The hydrophobic polymer composition and the hydrophilic polymer composition can be combined and heated to at least about 50° C. to provide a polymer melt. The composition can be heated to at least about 70° C. under mixing to form complexes between the hydrophobic and hydrophilic polymers. It should be understood that a polymer melt refers to a polymer that flows or becomes a liquid when heated and is not meant to refer to a polymer that forms a liquid as a result of being dissolved in a solvent.

The complex formation step can be carried out in a relatively anhydrous environment. That is, the amount of water provided in the composition during the complex formation step can be less than about 1 wt. %. Once the desired level of complex formation has occurred, the composition can be hydrated with water.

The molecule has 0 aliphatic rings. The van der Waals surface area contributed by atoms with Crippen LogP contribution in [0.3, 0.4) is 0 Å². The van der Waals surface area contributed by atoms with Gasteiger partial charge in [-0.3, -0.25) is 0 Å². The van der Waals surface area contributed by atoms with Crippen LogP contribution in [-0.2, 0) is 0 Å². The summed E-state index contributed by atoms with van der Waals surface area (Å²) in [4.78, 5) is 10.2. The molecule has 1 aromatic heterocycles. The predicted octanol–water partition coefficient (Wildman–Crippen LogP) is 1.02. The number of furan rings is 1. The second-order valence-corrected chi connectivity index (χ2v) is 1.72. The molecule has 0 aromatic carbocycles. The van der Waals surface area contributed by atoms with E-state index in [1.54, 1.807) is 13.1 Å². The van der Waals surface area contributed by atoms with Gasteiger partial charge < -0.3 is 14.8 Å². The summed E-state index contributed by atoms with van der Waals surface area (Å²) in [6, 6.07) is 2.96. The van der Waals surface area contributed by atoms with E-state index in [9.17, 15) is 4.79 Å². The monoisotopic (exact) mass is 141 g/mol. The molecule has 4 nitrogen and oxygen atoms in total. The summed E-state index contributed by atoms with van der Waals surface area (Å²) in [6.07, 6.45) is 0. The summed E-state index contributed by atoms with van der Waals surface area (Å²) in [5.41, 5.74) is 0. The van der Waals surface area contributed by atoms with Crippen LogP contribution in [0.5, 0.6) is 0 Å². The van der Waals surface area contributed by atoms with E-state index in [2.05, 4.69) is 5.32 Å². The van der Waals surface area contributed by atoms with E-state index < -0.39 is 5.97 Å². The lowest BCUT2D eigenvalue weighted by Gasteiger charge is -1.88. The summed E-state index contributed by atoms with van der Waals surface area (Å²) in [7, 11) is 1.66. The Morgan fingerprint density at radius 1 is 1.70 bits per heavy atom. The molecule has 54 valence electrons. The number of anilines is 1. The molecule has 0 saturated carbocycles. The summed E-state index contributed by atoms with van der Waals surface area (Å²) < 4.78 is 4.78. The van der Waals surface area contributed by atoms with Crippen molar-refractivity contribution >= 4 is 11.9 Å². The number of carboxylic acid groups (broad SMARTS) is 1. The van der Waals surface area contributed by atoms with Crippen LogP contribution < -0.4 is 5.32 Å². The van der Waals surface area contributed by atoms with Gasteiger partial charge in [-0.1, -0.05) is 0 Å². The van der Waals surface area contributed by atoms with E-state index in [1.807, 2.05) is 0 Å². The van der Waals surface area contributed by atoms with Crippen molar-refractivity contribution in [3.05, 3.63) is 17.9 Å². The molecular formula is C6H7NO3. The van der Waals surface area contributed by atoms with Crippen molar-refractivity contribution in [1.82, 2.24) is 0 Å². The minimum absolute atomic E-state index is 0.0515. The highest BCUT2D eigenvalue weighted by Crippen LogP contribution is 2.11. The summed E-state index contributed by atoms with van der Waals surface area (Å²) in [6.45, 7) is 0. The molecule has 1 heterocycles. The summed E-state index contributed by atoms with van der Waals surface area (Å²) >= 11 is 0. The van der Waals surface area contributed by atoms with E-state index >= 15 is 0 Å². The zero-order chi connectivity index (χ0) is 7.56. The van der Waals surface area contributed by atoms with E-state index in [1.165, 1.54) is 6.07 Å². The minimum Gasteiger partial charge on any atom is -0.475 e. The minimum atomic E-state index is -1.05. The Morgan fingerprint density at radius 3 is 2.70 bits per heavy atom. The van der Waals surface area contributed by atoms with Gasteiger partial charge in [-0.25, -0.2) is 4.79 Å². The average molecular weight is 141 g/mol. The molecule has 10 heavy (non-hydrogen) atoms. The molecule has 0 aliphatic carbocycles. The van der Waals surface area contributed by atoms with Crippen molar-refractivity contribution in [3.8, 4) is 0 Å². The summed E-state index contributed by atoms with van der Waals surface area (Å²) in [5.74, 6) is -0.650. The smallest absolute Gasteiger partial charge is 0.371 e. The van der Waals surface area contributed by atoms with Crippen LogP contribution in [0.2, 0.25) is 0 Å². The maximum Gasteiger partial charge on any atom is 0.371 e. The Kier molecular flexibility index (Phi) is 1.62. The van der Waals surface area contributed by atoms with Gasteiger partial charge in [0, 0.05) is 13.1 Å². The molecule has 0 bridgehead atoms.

The hydrophobic polymer composition and the hydrophilic polymer composition can be mixed together in amounts sufficient to provide a ratio of pyrrolidone groups to the combination of carboxylic acid groups and hydroxyl groups of about 1:1 to about 5:1. The ratio of the structures causing the observed interaction between the hydrophobic polymer composition and the hydrophilic polymer composition can be referred to as “functional group parity.” The ratio of pyrrolidone groups to the combination of carboxylic acid groups and hydroxyl groups can be about 1.5:1 to about 3:1. In order to drive the complex formation reaction, it is desirable to provide an imbalance between the two types of groups. Accordingly, it is generally desirable to provide more of the pyrrolidone groups than the combination of carboxylic groups and the hydroxyl groups. It should be understood that the reference to a “combination of carboxylic groups and hydroxyl groups” refers to the total amount of carboxylic groups and hydroxyl groups present but does not require the presence of both carboxylic groups and hydroxyl groups. For example, the value of the combination of carboxylic groups and hydroxyl groups can be determined for a composition that contains only carboxylic groups. Similarly, the value can be determined for a composition that contains only hydroxyl groups.